The performance of AMD’s latest CPUs seems to show that the Ryzen 5 CPUs are the best choice for gamers. This is because the dual CCD (Core Compute Die) configurations found at the top of the Ryzen 7000 stack seem to clash with the Microsoft Windows 11 thread scheduler and perform worse than they should.
Jesus! 30% better drawdowns with SMT disabled on 1 CCD. @Buildzoid1 pic.twitter.com/YSa2Xaskj7October 15, 2022
CapFrameX (opens in a new tab) and Hardware Unboxed (opens in a new tab) both took to Twitter to reveal that this generation’s top AMD chip lagged behind the single CCD chips in some games – with Metro Exodus in particular dropping from 176fps single CCD average to 151fps on the stock Ryzen 9 7950X configuration .
Disabling the second CCD can unlock the chip’s performance, but halving the core count isn’t exactly something you’d want to do after splashing out $699 on the AMD Ryzen 9 7950X. (opens in a new tab). Alternatively, you could just pick up a chip that has a single CCD by default, like a Ryzen 5 7600X or Ryzen 7 7700X.
CapFrameX also tried to see if performance also improved after disabling SMT (Simultaneous MultiThreading) and sure enough, it did. But, and there’s an important point here, the single CCD version of the chip with SMT disabled performed even better—it managed 190fps, with the lows also improving significantly compared to the default setting.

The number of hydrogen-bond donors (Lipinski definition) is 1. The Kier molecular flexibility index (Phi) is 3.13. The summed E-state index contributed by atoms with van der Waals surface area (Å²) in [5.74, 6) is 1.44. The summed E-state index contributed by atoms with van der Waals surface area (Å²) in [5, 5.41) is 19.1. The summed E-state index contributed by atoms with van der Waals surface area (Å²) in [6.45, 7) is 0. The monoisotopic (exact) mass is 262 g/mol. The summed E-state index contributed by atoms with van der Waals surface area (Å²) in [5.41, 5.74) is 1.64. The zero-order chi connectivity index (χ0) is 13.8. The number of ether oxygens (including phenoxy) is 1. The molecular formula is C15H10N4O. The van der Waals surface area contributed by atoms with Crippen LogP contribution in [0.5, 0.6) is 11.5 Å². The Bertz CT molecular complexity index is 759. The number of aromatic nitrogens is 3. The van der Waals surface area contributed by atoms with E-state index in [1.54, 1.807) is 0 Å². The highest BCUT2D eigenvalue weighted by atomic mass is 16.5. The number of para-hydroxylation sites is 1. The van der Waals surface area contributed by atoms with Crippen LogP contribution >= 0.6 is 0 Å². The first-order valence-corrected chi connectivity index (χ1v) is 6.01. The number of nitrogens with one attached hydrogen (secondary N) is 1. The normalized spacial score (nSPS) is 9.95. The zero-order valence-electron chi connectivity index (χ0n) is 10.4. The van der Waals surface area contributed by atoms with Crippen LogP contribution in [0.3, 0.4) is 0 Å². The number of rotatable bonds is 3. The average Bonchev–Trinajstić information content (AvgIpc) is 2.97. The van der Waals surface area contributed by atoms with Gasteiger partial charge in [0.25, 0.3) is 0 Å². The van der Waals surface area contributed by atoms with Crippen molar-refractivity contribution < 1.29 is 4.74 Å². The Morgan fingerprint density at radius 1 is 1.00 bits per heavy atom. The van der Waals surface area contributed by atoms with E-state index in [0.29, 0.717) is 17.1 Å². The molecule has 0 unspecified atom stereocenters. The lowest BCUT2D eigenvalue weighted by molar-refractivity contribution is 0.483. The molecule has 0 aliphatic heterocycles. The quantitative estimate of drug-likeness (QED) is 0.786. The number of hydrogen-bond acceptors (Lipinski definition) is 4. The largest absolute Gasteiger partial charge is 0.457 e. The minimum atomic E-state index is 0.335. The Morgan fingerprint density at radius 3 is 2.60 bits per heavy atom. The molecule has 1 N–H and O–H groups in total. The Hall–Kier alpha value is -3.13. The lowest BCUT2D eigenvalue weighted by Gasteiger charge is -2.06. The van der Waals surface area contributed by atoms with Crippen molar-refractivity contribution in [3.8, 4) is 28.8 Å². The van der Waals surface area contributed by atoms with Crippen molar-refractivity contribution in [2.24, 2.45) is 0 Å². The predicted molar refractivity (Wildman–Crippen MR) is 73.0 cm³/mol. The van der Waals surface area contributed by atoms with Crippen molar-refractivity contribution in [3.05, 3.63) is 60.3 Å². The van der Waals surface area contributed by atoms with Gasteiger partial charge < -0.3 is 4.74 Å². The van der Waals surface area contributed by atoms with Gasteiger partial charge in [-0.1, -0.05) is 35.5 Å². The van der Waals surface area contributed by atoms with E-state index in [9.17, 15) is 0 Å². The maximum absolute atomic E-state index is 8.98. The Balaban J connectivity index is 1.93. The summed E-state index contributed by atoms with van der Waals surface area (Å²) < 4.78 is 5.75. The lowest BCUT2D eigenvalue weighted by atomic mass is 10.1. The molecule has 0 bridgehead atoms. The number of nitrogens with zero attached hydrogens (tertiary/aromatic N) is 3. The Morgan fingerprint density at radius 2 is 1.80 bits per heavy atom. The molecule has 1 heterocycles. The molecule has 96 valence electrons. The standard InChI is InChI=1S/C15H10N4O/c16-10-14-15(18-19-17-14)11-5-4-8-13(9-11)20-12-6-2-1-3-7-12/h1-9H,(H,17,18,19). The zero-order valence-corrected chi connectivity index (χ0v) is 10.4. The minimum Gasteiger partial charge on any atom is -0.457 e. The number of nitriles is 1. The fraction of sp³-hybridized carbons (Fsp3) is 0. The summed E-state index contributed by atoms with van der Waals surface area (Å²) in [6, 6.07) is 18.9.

This is why the finger of blame ends up pointing to Microsoft’s Thread Scheduler again—there was a similar problem on this front last year with the release of Windows 21H2, which saw performance drop significantly for AMD’s chips. Chipset driver update (opens in a new tab) then it was necessary to order the activity.
Will we see a similar patch this time around? There’s a good chance that AMD will want to sort this out quickly, as gamers actively avoiding its high-end chips is not a good look for Zen 4. The fact that we’re seeing the Ryzen 7 7700X. (opens in a new tab) as the better choice for most players doesn’t help much either.